Dr. Alice Lichtenstein of the Jean Mayer USDA Human Nutrition Research Center on Aging at Tufts University wants to see how certain biomarkers compare with self-reports of food intake as predictors of heart disease.
Lee's team will focus on inflammatory markers, including c-reactive protein, in blood samples to look beyond known risk factors such as high blood pressure, cholesterol and insulin sensitivity.
She's interested in the protective effect of physical activity, particularly in overweight people.
"We know it's very hard for people to lose weight once they become heavy, but there are some studies that say even if you are heavy but physically active, you lower your risk," she said. "We want to understand that mechanism."
At Tufts, Lichtenstein will measure certain proteins in blood samples to see how well they predict risk for heart disease. Samples will come from 1,200 women who died of cardiovascular disease during the 15-year WHI study. Those will be compared with samples from 1,200 women who did not die.
She'll be looking for two kinds of fatty acids and two forms of vitamin K that have been associated with either an increased or decreased risk for heart disease: omega-3s vs. trans fatty acids and natural vitamin K vs. the kind formed when fat is hydrogenated.
After seeing if those biomarkers are linked to heart disease, she will compare them with food diaries to see which is the better predictor.
"We'll look at biomarkers to see if they are good predictors of outcome," she said. "If they are actually validated, then they can be used in a broad range of applications.
Monday, January 29, 2007
Alpert gives Brown Medical School $100M, new name
Chelsea native and philanthropist Warren Alpert has given Brown Medical School $100 million. The school changed its name to the Warren Alpert Medical School of Brown University in recognition of its largest gift, Brown announced today.
The money will help finance a new building, a scholarship program, biomedical research, faculty recruitment, two new endowed professorships, and an endowment to promote innovations in medical education.
Alpert is the owner of Warren Equities, which sells fuel and groceries from Xtra Mart service stations and convenience stores.
The Warren Alpert Foundation has made multimillion-dollar gifts to Harvard Medical School and Mt. Sinai Hospital. Xtra Mart employees have raised money for Boston Floating Hospital's fund to help families of children with cancer.
'We wondered who was responsible for curing' ALS
Saying they can't wait for traditional research to bear fruit, two groups fighting amyotrophic lateral sclerosis will on Thursday toast their joint $36 million drug-discovery venture in Cambridge, a project led by people with personal ties to the disease.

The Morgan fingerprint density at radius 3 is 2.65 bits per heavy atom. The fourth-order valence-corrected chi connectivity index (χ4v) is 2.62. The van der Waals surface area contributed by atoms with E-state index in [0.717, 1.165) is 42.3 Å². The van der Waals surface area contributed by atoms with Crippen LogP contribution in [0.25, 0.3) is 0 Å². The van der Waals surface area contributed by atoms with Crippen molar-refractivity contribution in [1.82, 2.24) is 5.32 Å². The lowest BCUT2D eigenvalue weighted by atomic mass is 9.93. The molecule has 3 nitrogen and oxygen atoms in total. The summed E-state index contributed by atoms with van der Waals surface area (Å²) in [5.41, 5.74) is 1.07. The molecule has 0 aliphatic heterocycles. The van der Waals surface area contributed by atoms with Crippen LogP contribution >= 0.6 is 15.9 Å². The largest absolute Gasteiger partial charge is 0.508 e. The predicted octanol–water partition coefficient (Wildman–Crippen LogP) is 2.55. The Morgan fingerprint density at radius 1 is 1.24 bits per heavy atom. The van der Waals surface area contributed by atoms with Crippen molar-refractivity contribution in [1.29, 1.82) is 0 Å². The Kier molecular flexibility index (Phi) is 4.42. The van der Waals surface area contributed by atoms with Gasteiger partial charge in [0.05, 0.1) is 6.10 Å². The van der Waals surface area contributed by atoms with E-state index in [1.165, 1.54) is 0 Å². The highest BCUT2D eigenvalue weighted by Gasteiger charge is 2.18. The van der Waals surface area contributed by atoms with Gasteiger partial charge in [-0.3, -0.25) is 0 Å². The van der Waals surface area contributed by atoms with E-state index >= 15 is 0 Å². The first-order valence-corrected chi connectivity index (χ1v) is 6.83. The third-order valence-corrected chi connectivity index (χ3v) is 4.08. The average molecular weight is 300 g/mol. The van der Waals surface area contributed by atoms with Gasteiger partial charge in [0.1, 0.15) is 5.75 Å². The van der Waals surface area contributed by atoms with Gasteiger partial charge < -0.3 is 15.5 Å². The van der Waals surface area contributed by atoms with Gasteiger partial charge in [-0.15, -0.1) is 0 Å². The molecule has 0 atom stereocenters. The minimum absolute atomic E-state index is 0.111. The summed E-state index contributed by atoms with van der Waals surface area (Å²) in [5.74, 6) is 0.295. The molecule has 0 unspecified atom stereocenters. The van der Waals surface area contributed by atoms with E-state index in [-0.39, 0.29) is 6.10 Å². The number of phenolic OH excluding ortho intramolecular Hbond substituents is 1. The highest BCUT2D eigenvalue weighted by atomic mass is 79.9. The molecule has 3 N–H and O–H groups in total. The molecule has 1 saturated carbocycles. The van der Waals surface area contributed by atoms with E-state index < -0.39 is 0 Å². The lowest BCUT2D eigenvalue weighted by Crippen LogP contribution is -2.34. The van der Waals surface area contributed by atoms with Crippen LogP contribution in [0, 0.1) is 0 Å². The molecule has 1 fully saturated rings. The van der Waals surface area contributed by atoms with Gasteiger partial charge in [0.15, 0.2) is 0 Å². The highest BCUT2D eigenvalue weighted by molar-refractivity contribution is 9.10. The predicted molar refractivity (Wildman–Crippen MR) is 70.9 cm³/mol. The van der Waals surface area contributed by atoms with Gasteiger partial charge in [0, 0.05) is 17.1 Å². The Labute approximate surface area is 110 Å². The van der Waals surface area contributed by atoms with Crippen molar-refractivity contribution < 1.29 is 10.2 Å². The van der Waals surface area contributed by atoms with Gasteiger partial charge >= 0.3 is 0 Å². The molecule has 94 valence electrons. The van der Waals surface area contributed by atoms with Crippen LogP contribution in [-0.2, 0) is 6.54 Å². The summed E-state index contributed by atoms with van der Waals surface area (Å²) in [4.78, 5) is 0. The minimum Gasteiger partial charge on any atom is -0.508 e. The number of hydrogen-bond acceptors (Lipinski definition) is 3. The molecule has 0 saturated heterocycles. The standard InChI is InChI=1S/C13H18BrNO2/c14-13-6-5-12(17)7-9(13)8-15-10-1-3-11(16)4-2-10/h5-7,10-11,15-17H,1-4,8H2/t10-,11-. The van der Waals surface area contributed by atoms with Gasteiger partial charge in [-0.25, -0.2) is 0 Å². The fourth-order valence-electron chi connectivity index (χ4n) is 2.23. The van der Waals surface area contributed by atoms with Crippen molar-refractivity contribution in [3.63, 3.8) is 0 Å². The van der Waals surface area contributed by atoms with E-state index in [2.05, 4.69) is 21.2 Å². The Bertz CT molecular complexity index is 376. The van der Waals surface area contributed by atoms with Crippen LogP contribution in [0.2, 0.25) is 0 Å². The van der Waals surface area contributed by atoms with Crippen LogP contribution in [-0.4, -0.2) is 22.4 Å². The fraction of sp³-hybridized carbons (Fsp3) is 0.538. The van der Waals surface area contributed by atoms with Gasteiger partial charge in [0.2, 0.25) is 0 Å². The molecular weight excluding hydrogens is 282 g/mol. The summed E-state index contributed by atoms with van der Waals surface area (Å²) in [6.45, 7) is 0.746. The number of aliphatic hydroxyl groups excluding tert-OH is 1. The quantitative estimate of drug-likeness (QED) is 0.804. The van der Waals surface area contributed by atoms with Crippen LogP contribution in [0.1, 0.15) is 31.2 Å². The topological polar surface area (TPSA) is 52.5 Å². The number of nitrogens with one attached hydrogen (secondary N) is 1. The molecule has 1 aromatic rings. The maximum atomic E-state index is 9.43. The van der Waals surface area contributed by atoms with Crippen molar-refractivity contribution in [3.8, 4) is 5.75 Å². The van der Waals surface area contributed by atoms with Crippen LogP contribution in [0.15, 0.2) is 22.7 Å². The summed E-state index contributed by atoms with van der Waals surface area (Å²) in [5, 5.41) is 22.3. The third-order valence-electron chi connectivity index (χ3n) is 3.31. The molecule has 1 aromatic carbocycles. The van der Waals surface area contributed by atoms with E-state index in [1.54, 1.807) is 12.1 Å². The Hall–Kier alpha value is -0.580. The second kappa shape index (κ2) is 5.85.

The ALS Therapy Development Institute will have its $6 million annual budget matched by the Muscular Dystrophy Association for three years. The institute, founded in 1999, employs 35 people in Kendall Square but plans to hire 10 to 15 more, said institute president Sean A. Scott.
"Families banded together," said Scott, whose mother died of ALS. "Each of us had a relative with the disease. We wondered who was responsible for curing the disease. At the end of the day, nobody."
For the last five years the institute has screened FDA-approved drugs, looking for possible treatments for ALS. It will continue those tests while also searching for new compounds that might make it to Phase 1 clinical trials, CEO James Heywood said.
Better known as Lou Gehrig's disease, ALS is a chronic, progressive neurodegenerative disease that ends in paralysis. There are about 30,000 people with ALS in the United States.
Heywood's brother Stephen of Newton, who died in November, was the subject of a documentary film called "So Much So Fast."
Jamie Heywood was frustrated by the pace of ALS research.
"If we had decided to go to the moon the way we fund biomedical research, we'd have given $50,000 to 100 people and and wondered why we never got off the sidewalk," he said. "I think there's a need for programs that are rigorous and focused."
The institute describes itself as a "nonprofit biotech company" because of its industry-like approach to finding drugs that combat ALS or developing new ones. It appointed former Biogen Idec executive Steve Perrin as its chief scientific officer. Chairman Augie Nieto, for whom the Muscular Dystrophy Association's Augie's Quest is named, has ALS.
"There's a personal connection," Scott said. "The standards and aggressiveness are completely different when the next person taking the drug is a relative. It's not enough to have something published. It's got to work."